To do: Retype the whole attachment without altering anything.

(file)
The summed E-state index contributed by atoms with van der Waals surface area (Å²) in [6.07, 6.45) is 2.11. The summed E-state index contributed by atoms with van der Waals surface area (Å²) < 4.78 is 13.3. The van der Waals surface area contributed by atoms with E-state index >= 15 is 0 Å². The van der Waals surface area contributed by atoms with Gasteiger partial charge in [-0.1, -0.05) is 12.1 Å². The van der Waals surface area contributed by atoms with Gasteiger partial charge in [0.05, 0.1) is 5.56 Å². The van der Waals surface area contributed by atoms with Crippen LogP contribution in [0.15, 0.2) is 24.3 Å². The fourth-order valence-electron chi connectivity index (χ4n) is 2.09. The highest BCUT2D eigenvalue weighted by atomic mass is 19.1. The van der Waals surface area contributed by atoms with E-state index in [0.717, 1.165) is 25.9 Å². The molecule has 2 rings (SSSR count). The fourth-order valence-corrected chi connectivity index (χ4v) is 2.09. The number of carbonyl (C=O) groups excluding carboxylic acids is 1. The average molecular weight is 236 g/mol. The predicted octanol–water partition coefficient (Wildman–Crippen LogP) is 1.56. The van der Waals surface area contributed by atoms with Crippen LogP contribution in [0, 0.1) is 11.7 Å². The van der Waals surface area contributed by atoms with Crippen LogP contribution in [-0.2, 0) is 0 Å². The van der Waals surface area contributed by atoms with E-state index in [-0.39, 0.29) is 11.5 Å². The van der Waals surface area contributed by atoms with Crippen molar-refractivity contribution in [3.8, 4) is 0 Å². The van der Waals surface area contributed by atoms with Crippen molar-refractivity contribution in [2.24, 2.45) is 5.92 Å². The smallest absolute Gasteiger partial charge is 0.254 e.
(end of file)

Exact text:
The summed E-state index contributed by atoms with van der Waals surface area (Å²) in [6.07, 6.45) is 2.11. The summed E-state index contributed by atoms with van der Waals surface area (Å²) < 4.78 is 13.3. The van der Waals surface area contributed by atoms with E-state index >= 15 is 0 Å². The van der Waals surface area contributed by atoms with Gasteiger partial charge in [-0.1, -0.05) is 12.1 Å². The van der Waals surface area contributed by atoms with Gasteiger partial charge in [0.05, 0.1) is 5.56 Å². The van der Waals surface area contributed by atoms with Crippen LogP contribution in [0.15, 0.2) is 24.3 Å². The fourth-order valence-electron chi connectivity index (χ4n) is 2.09. The highest BCUT2D eigenvalue weighted by atomic mass is 19.1. The van der Waals surface area contributed by atoms with E-state index in [0.717, 1.165) is 25.9 Å². The molecule has 2 rings (SSSR count). The fourth-order valence-corrected chi connectivity index (χ4v) is 2.09. The number of carbonyl (C=O) groups excluding carboxylic acids is 1. The average molecular weight is 236 g/mol. The predicted octanol–water partition coefficient (Wildman–Crippen LogP) is 1.56. The van der Waals surface area contributed by atoms with Crippen LogP contribution in [0, 0.1) is 11.7 Å². The van der Waals surface area contributed by atoms with Crippen LogP contribution in [-0.2, 0) is 0 Å². The van der Waals surface area contributed by atoms with E-state index in [-0.39, 0.29) is 11.5 Å². The van der Waals surface area contributed by atoms with Crippen molar-refractivity contribution in [3.8, 4) is 0 Å². The van der Waals surface area contributed by atoms with Crippen molar-refractivity contribution in [2.24, 2.45) is 5.92 Å². The smallest absolute Gasteiger partial charge is 0.254 e.